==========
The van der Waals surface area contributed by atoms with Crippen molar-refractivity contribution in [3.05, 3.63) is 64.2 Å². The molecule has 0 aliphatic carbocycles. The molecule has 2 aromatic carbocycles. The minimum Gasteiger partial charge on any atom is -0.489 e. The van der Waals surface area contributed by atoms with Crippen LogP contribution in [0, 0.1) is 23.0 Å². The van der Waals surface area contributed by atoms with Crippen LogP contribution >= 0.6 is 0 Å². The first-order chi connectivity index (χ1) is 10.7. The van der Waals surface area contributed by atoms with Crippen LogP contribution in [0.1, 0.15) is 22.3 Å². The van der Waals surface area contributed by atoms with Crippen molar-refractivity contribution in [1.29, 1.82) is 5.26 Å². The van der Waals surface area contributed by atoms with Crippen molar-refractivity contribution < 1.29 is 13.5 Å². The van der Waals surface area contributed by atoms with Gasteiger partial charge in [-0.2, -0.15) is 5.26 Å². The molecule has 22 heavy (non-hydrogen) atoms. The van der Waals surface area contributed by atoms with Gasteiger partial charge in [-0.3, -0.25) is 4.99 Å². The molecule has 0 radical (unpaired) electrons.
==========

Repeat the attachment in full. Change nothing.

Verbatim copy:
The van der Waals surface area contributed by atoms with Crippen molar-refractivity contribution in [3.05, 3.63) is 64.2 Å². The molecule has 0 aliphatic carbocycles. The molecule has 2 aromatic carbocycles. The minimum Gasteiger partial charge on any atom is -0.489 e. The van der Waals surface area contributed by atoms with Crippen LogP contribution in [0, 0.1) is 23.0 Å². The van der Waals surface area contributed by atoms with Crippen LogP contribution >= 0.6 is 0 Å². The first-order chi connectivity index (χ1) is 10.7. The van der Waals surface area contributed by atoms with Crippen LogP contribution in [0.1, 0.15) is 22.3 Å². The van der Waals surface area contributed by atoms with Crippen molar-refractivity contribution in [1.29, 1.82) is 5.26 Å². The van der Waals surface area contributed by atoms with Crippen molar-refractivity contribution < 1.29 is 13.5 Å². The van der Waals surface area contributed by atoms with Gasteiger partial charge in [-0.2, -0.15) is 5.26 Å². The molecule has 22 heavy (non-hydrogen) atoms. The van der Waals surface area contributed by atoms with Gasteiger partial charge in [-0.3, -0.25) is 4.99 Å². The molecule has 0 radical (unpaired) electrons.